Related link: http://www.cs.umd.edu/hcil/fishcal/
For a number of years, I’ve enjoyed following the latest research into user interfaces. Many of the most interesting developments have come from Ben Bederson, who is interested in interfaces that incorporate information at different scales. (Such interfaces may involve zooming in and out to see the different scales, or distorted, fisheye views.)
His latest work is really worth noting. FishCal is an experimental calendar and datebook application for a PDA-style interface. The small screens of PDAs have always posed a formidable challenge for UI designers. By applying some of his earlier research to the problem, Bederson has, I believe, achieved a breakthrough.
FishCal incorporates a fisheye-style distortion to allow focusing on particular days or other periods of time, without losing the larger context of surrounding events. Navigation — changing the focus area to another day, or zooming in and out to change the granularity of the view — is quick and easy. Searching is much more useful than the typical PDA calendar search.
If you have a fast connection (or a lot of patience) I highly recommend downloading the 5-minute video available at the FishCal site. Only by seeing FishCal in action can you really appreciate it.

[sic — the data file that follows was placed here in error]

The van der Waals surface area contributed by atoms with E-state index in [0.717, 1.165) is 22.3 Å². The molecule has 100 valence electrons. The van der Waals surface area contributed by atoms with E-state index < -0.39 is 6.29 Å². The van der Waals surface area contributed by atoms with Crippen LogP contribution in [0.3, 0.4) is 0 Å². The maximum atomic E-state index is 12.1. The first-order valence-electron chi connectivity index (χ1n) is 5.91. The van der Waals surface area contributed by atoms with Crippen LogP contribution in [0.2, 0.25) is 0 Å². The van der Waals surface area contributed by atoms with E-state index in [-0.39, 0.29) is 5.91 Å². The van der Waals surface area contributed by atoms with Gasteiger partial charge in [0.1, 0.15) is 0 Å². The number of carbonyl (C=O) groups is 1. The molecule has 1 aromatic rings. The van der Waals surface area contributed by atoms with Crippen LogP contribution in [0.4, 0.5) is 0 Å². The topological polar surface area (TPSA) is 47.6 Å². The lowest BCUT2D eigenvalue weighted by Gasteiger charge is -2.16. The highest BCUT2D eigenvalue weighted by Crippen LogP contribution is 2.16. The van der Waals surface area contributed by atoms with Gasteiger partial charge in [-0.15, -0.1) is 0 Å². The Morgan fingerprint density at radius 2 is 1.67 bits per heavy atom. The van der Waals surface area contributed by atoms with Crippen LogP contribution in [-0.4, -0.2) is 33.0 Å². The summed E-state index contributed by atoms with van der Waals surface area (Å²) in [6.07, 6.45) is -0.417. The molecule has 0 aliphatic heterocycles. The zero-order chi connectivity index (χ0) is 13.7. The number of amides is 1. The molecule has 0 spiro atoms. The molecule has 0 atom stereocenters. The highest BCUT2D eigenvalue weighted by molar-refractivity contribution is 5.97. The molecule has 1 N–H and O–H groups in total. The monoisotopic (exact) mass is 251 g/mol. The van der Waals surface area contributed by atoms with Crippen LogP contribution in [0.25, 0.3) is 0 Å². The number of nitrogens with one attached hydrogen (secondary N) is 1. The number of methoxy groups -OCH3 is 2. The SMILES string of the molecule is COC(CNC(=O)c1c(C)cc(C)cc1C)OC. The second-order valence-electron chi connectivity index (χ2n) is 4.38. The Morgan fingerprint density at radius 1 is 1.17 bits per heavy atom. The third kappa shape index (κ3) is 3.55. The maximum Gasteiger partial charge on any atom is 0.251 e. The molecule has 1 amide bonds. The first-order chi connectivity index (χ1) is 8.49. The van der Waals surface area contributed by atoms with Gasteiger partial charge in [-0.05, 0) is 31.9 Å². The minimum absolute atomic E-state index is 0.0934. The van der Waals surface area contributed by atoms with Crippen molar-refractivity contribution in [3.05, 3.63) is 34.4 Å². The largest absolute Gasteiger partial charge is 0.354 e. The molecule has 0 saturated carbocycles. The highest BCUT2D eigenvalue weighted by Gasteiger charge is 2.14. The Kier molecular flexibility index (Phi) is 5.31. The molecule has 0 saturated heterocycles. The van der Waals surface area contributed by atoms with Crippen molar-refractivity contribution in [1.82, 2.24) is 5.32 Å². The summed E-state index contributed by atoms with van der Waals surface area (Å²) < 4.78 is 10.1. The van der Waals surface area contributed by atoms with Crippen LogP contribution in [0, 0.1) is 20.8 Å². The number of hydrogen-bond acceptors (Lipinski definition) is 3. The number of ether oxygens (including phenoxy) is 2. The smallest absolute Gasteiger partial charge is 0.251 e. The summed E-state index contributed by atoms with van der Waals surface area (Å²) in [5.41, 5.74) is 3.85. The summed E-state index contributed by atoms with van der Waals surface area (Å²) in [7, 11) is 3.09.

The current version has been written for PocketPC devices, and is actually too slow for use on the real PDAs (at least partly because it is written in C#). But I suspect that a carefully optimized C app would perform acceptably on high-end PocketPCs or other devices in that class, like the Zaurus.
Although FishCal may not be practical on today’s handheld devices, it certainly won’t be long before everyone’s PDA will be speedy enough to support this kind of interface. And when that time comes, I predict that most of us will be using a calendar application that is heavily influenced by FishCal.
(A final note: I’ve engaged in some Microsoft-bashing in this blog recently, and earlier this week I criticized them for not doing their homework with respect to existing research. So it’s only fair to note that Microsoft has become a stellar research company in its own right over the past few years, and Microsoft Research helped Bederson with FishCal, performing usability studies that confirm the value of FishCal’s novel interface.)